Where this issue overlaps with security, it is possible that the major social media platforms will begin to feel more pressure from the government to stop profiting—however inadvertently—from terrorist propaganda on their sites.  Depending on what form that takes, we are likely to see some civil-libertarian backlash to these policies and also to expect reality to get lost in the rhetoric on all sides.  But for sure money talks. And if the advertisers are demanding that “new media” start to clean house and provide some of the accountability and quality they’re used to from “old media,” my guess is they’re going to get what they want or find other ways to spend their $200 billion.

© 2017, David Newhoff. All rights reserved.

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  • So is the goal of this “let’s clean up advertising” something like “once we do, every reasonable person will agree that ad blocking is stealing?”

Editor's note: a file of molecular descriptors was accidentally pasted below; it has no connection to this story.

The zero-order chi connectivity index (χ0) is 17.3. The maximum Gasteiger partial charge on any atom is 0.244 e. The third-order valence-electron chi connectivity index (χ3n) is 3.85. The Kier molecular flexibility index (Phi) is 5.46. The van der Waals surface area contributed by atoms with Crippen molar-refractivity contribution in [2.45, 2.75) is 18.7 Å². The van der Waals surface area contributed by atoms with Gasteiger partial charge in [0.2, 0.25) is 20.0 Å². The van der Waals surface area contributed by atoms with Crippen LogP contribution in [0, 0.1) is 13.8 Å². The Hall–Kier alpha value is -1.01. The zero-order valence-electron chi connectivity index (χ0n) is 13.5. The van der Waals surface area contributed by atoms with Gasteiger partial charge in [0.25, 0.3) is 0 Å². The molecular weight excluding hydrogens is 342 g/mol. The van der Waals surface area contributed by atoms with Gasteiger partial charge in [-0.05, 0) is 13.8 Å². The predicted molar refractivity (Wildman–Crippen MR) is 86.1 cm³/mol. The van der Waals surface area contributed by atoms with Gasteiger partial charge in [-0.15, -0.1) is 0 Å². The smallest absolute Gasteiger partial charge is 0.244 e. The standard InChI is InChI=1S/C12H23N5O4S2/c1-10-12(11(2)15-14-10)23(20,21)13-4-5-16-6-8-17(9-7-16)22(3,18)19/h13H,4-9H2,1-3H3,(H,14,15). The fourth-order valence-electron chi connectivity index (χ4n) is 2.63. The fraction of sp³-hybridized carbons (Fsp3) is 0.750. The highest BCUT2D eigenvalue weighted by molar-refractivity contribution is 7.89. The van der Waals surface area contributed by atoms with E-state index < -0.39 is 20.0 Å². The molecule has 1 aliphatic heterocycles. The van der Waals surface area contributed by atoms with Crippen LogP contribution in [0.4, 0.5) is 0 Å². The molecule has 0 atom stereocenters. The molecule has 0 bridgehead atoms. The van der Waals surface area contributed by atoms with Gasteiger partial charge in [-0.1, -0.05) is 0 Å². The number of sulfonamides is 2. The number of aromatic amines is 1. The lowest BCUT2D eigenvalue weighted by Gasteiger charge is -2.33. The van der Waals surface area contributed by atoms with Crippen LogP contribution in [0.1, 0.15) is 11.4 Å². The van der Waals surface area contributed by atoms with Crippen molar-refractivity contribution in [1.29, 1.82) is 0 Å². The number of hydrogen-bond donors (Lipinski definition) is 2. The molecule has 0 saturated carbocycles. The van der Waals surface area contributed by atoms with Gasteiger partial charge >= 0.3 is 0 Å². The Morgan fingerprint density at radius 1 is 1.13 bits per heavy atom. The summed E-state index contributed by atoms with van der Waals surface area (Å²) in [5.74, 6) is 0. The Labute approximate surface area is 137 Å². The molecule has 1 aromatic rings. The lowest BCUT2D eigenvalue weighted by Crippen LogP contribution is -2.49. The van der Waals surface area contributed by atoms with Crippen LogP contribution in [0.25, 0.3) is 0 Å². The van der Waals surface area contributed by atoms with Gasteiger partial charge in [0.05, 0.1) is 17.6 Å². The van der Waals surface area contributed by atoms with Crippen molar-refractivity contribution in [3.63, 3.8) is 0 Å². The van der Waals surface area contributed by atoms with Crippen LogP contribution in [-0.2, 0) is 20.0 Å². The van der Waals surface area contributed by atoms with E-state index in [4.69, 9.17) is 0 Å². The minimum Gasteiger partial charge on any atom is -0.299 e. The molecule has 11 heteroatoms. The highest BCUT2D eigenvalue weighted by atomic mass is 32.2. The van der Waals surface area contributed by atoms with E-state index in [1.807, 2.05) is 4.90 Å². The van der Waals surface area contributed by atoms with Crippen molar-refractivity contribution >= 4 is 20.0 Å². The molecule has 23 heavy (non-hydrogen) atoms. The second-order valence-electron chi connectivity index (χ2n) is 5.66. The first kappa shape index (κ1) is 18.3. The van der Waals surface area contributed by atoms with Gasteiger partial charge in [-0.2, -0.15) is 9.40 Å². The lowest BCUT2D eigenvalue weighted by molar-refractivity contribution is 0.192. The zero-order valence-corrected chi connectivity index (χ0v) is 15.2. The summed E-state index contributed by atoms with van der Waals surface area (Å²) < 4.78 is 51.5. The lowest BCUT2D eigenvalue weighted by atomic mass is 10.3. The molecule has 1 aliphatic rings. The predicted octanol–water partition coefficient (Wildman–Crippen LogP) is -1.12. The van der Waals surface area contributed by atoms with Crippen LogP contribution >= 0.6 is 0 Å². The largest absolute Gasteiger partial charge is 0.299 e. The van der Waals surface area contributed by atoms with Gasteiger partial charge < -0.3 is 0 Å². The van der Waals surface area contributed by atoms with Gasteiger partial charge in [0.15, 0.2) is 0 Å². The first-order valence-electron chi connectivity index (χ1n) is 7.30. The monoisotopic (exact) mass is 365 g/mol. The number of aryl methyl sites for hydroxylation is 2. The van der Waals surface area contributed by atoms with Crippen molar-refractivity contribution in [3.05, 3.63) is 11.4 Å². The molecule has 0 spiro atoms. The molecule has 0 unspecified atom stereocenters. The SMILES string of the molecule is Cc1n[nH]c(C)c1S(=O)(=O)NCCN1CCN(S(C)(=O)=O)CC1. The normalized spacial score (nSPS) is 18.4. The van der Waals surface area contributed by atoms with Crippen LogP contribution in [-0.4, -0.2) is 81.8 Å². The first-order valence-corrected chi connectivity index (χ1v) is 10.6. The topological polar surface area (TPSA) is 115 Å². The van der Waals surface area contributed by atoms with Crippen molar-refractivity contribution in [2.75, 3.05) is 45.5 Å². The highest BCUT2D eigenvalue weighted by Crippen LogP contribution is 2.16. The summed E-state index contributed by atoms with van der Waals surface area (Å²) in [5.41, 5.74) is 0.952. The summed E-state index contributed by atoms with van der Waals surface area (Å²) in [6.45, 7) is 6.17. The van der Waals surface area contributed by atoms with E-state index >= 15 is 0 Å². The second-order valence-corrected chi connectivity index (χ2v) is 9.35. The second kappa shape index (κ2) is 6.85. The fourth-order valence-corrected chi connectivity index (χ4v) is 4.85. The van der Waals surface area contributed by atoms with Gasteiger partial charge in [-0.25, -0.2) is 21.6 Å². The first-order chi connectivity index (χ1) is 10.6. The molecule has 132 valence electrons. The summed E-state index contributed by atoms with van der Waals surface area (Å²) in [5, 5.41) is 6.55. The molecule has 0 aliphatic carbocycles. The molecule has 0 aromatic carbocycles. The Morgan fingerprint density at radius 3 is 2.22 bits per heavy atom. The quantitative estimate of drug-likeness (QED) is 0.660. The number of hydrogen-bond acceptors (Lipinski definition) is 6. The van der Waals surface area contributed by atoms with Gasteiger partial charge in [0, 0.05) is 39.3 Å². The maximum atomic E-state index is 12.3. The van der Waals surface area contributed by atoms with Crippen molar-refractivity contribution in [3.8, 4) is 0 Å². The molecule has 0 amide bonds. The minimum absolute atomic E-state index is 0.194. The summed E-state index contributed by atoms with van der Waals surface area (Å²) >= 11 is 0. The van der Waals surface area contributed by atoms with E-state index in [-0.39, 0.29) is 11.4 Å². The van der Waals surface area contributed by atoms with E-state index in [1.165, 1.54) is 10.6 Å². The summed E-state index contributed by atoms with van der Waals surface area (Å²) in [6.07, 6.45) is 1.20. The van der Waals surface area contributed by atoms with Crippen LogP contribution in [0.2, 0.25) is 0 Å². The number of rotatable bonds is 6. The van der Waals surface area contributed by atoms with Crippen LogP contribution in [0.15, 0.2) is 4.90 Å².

To me it isn’t about ads. Ads are the least of my worries, and I don’t use ad-blockers. I do use tracker-blockers, and most (but not all) websites that shame people for ad-blocking throw me into the ad-blocker user category because I use Privacy Badger, which is NOT an ad blocker (I see quite a few ads using it, really). It’s become quite obvious that analytics, not advertising, is where the real money is. It’s also become obvious that parts of the ad community are striking deals with parts of the anti-ad community as evidenced by Ad Block Plus (Ad Block Minus would be more apropos) adopting an “acceptable ad” policy. I suppose I as a visitor of websites have my own acceptable ad policy. For me, ads designed to bombard me with sensory overload are actually acceptable (although I will make a mental note of the domain and very likely never again follow a link to said domain). What is not acceptable to me is the use of persistent cookies, cross site cookies, etc. I suspect that both the ad industry and the content industry are in a mad rush to arrive on a definition of acceptable ads that addresses market research tactics as little as possible.